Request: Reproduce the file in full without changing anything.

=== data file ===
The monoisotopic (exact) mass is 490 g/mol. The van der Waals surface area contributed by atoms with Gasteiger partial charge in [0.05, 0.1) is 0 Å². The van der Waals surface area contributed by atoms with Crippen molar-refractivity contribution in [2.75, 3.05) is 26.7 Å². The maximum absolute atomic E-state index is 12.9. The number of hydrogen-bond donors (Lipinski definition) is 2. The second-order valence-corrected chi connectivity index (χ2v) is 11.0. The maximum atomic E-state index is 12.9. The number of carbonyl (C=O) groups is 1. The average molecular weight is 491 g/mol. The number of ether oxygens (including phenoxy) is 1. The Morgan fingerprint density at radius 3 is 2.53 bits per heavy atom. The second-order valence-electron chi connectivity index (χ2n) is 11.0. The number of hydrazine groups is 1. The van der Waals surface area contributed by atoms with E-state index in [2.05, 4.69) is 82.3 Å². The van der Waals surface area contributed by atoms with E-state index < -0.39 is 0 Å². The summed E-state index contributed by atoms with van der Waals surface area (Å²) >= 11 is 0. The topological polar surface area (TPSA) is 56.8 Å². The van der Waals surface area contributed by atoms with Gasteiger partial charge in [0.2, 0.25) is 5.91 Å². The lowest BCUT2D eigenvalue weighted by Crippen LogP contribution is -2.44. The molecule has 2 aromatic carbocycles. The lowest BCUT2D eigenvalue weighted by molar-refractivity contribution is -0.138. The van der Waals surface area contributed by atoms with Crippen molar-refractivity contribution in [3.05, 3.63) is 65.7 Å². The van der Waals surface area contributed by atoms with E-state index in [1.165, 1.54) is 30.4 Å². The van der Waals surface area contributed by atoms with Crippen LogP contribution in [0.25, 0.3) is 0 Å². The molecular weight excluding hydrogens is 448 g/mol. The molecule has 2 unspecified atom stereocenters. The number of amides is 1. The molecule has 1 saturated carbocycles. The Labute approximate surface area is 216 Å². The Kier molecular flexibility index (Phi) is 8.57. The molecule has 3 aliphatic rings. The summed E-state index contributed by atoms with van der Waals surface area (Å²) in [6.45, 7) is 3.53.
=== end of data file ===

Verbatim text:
The monoisotopic (exact) mass is 490 g/mol. The van der Waals surface area contributed by atoms with Gasteiger partial charge in [0.05, 0.1) is 0 Å². The van der Waals surface area contributed by atoms with Crippen molar-refractivity contribution in [2.75, 3.05) is 26.7 Å². The maximum absolute atomic E-state index is 12.9. The number of hydrogen-bond donors (Lipinski definition) is 2. The second-order valence-corrected chi connectivity index (χ2v) is 11.0. The maximum atomic E-state index is 12.9. The number of carbonyl (C=O) groups is 1. The average molecular weight is 491 g/mol. The number of ether oxygens (including phenoxy) is 1. The Morgan fingerprint density at radius 3 is 2.53 bits per heavy atom. The second-order valence-electron chi connectivity index (χ2n) is 11.0. The number of hydrazine groups is 1. The van der Waals surface area contributed by atoms with E-state index in [2.05, 4.69) is 82.3 Å². The van der Waals surface area contributed by atoms with E-state index < -0.39 is 0 Å². The summed E-state index contributed by atoms with van der Waals surface area (Å²) >= 11 is 0. The topological polar surface area (TPSA) is 56.8 Å². The van der Waals surface area contributed by atoms with Gasteiger partial charge in [0.2, 0.25) is 5.91 Å². The lowest BCUT2D eigenvalue weighted by Crippen LogP contribution is -2.44. The molecule has 2 aromatic carbocycles. The lowest BCUT2D eigenvalue weighted by molar-refractivity contribution is -0.138. The van der Waals surface area contributed by atoms with Crippen molar-refractivity contribution in [3.05, 3.63) is 65.7 Å². The van der Waals surface area contributed by atoms with E-state index in [1.165, 1.54) is 30.4 Å². The van der Waals surface area contributed by atoms with Crippen LogP contribution in [0.25, 0.3) is 0 Å². The molecular weight excluding hydrogens is 448 g/mol. The molecule has 2 unspecified atom stereocenters. The number of amides is 1. The molecule has 1 saturated carbocycles. The Labute approximate surface area is 216 Å². The Kier molecular flexibility index (Phi) is 8.57. The molecule has 3 aliphatic rings. The summed E-state index contributed by atoms with van der Waals surface area (Å²) in [6.45, 7) is 3.53.